As complaints pour in over illegal short-term rentals during festival season, the New Orleans City Council aims to step up enforcement.
Council members are calling on the City Planning Commission to hold a public hearing on the issue and to redefine the current laws.
This weekend, huge crowds are filling the streets for French Quarter Festival, and it's one of many times throughout the year when business is booming for illegal short-term vacation rentals.
Meg Lousteau, who belongs to a French Quarter neighborhood group, says it's a citywide problem.
"If you go to some of the popular websites, you can find hundreds and hundreds and hundreds. My guess is that it's in the thousands," she said. "I have personally witnessed a great number of illegal short-term rentals in the French Quarter, in Treme, we hear stories from the Marigny. So, yeah, this is a practice that is spreading like wildfire."
Now, the council is taking the first steps toward beefing up enforcement.
"If we could use a stronger fine on some of these small illegal bed and breakfasts, I think they would pay attention," said Councilwoman Jackie Clarkson.
Clarkson will be leaving office in less than a month, but she's working on this issue until then. On Thursday, a measure she co-authored passed. It calls on the planning commission to close loopholes in the current law.
"We're going to redefine it, but we want to do it through public hearing and we want to change the process of enforcement," Clarkson said. "Instead of depending on the courts, we're going to depend on administrative adjudication."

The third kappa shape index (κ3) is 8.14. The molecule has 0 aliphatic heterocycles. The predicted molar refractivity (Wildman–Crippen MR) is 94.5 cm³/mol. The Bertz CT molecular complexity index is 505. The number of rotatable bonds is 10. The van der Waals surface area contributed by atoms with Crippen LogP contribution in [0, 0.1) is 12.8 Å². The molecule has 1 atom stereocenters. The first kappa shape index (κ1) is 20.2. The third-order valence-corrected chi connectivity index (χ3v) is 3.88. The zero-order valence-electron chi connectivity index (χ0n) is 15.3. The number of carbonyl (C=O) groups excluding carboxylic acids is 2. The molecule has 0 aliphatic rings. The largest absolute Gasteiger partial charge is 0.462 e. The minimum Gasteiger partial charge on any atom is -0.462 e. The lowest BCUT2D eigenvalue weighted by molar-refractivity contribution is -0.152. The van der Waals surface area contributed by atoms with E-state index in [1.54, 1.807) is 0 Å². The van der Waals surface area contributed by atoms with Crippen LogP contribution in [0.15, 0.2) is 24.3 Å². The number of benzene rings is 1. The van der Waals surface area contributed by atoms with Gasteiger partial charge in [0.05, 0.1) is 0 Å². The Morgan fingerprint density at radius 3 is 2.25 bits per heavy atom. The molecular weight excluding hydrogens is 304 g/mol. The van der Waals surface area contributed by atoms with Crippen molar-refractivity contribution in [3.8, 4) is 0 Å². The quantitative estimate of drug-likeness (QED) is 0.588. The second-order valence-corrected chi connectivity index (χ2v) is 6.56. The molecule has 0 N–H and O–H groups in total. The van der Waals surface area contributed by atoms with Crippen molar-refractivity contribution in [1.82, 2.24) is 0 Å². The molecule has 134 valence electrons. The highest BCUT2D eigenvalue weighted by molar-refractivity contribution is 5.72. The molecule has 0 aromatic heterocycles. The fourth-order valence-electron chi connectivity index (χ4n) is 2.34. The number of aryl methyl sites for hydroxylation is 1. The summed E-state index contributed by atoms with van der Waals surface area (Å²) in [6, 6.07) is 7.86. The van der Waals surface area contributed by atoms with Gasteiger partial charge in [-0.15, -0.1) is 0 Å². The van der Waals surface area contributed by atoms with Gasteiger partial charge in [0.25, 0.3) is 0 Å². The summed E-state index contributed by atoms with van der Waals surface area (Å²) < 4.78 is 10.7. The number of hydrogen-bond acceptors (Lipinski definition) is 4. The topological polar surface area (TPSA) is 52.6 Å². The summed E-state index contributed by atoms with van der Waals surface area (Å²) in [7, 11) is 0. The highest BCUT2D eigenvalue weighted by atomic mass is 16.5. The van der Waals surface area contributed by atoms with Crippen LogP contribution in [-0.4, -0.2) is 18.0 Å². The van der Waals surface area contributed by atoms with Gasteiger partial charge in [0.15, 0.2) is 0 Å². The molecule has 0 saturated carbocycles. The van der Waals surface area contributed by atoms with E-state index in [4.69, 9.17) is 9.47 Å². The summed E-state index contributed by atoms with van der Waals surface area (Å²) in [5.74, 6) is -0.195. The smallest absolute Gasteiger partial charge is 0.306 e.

Clarkson points out that hotels, motels and legal rentals lose out on business, and the city misses out on tax dollars. In addition, she said the illegal rental properties diminish the quality of life for neighbors.
"It erodes residential integrity in all of our best historic neighborhoods - French Quarter mostly, but many others, too," she said. "Secondly, it's not fair to the legal bed and breakfasts and hotels motels that are paying taxes."
While recent efforts to spark enforcement by neighborhood groups have been mostly fruitless, Lousteau believes the tide may finally be turning.
"I think that the extent of the problem is getting to be so widespread that there is going to be an outcry from a lot of places for the city to step up its enforcement efforts," she said.
Clarkson and Lousteau said there is another growing concern: The huge number of illegal rentals is shrinking the housing stock for residents, which in turn is driving up rents.